Elizabethan Painted Cloths ~ an introduction
Painted cloths are one of the rarest and least studied forms of textile art as so few survive today and yet inventories and wills are testament to how common they were from the Middle Ages through to the 17th century. Even Henry VIII had several "stayned cloths" listed in his inventories. What started out as a fashionable and affordable substitute for tapestry was eventually relegated to the domain of theatrical scenery as fashions changed along with developments in manufacturing techniques and overseas trade (e.g. wall papers and printed cotton calicoes from India).
From their beginnings as courtly hallings in Medieval England they reached the Tudor manor house and eventually, in the mid-16th century, became affordable to yeomen and merchants who prized them for their farms and town houses. Here their function went beyond decoration as they served to keep out draughts and to disguise uneven walls.
16th and 17th century painted cloths were known as painted or stained cloths (or water-works). They were largely produced by the Painters-Stainers Company who formed in 1502 (the painters and the stainers are recorded as separate fraternities in London from the 13th century). By the 17th century imported cloths were overwhelming English ones, with many coming from the Netherlands and Germany.
The painter-stainers used a glue tempera whereby earth pigments were bound with animal size and sometimes limewater. This produced an inexpensive, impermanent paint suitable for decorative purposes. They produced hangings on linen but also hemp, wool and silk. For water-works less size was used in the paint mix resulting in a softer cloth more suitable for gathered draperies, valances, curtains etc. For a smoother and stiffer cloth more size was added to prime the fabric, filling the weave more substantially and allowing for a smoother surface on which to paint details.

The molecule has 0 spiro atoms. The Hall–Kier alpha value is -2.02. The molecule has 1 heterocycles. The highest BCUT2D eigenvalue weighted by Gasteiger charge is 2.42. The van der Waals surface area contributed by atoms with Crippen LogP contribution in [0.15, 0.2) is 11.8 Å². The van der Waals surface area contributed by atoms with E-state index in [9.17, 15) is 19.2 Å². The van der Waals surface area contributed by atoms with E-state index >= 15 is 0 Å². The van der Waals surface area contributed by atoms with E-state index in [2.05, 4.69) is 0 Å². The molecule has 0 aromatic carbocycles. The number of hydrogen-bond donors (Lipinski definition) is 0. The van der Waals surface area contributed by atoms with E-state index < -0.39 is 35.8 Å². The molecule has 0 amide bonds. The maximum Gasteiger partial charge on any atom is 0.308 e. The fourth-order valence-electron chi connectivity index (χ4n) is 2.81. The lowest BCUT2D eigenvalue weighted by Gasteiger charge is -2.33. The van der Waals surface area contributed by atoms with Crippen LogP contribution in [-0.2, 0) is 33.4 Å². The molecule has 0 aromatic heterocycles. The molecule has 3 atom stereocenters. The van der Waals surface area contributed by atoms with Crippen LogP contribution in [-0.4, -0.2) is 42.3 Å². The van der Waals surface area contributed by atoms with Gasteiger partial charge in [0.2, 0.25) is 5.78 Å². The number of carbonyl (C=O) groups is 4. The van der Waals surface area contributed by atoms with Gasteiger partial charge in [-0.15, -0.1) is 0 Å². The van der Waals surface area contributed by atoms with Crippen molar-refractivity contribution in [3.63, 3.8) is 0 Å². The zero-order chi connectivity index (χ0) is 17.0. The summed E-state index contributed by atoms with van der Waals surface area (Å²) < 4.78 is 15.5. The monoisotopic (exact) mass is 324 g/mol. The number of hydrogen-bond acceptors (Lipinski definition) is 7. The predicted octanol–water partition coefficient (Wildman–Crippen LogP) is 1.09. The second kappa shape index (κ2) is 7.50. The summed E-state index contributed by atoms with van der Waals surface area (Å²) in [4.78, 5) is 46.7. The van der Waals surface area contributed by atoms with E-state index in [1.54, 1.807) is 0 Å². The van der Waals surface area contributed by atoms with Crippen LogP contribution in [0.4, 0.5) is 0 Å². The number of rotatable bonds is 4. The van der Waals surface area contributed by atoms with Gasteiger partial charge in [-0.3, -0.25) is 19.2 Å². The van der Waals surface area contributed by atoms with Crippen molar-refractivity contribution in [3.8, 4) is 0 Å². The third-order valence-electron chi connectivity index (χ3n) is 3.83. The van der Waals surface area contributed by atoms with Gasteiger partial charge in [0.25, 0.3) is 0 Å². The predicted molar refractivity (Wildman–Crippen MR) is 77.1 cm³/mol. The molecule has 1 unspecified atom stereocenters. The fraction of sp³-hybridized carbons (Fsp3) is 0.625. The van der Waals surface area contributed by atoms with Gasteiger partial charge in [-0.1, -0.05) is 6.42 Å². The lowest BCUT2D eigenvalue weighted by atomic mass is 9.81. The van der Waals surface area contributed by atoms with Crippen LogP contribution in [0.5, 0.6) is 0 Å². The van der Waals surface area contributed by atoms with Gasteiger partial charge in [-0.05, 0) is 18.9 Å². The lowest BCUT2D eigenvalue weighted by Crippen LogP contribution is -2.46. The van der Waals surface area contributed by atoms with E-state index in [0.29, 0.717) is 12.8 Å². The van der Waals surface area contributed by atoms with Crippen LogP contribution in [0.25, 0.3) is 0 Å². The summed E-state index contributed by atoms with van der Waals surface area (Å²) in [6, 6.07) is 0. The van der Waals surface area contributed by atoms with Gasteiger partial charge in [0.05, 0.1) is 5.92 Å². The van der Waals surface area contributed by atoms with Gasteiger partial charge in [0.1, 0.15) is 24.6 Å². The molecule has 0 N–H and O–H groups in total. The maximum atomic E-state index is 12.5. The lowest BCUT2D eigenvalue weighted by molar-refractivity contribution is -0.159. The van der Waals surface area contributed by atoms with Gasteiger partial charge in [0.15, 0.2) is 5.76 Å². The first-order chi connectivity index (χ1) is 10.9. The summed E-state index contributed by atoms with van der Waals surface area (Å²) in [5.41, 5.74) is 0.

The subject matter for painted cloths designs seems to have been along the same lines as that for wall paintings. There was probably more focus on imitation tapestry designs as the weave of the cloth would add to the illusion. In the 17th century we start seeing many forest scenes known as verdures being imported from Germany. These versatile scenes had a standardised background landscape of trees, hills, buildings etc with interchangeable narratives such as a hunting scene, mythological tale or, as at Owlpen Manor in Gloucestershire, the biblical story of the Joseph and his brothers.
This is only a very brief and simplified overview of what is a truly fascinating area of research and discovery. My aim has been to give some insight into the kind of work I’ve been doing since 1996 and why I feel so passionately about reviving this vital episode in our decorative development. To delve deeper into this subject I highly recommend the following books which are rich in images and information.
Recommended Further Reading:
Artisan Art: Varnacular Wall Paintings in the Welsh Marches 1550 - 1650
By Kathryn Davies, Logaston Press, 2008
Domestic Interiors: The British Tradition 1500 - 1850
By James Ayres, Yale University Press, 2003
All Manner of Murals: The History, Techniques and Conservation of Secular Wall Paintings
Edited by Robert Gowing and Robyn Pender, Archetype Publications Ltd. 2007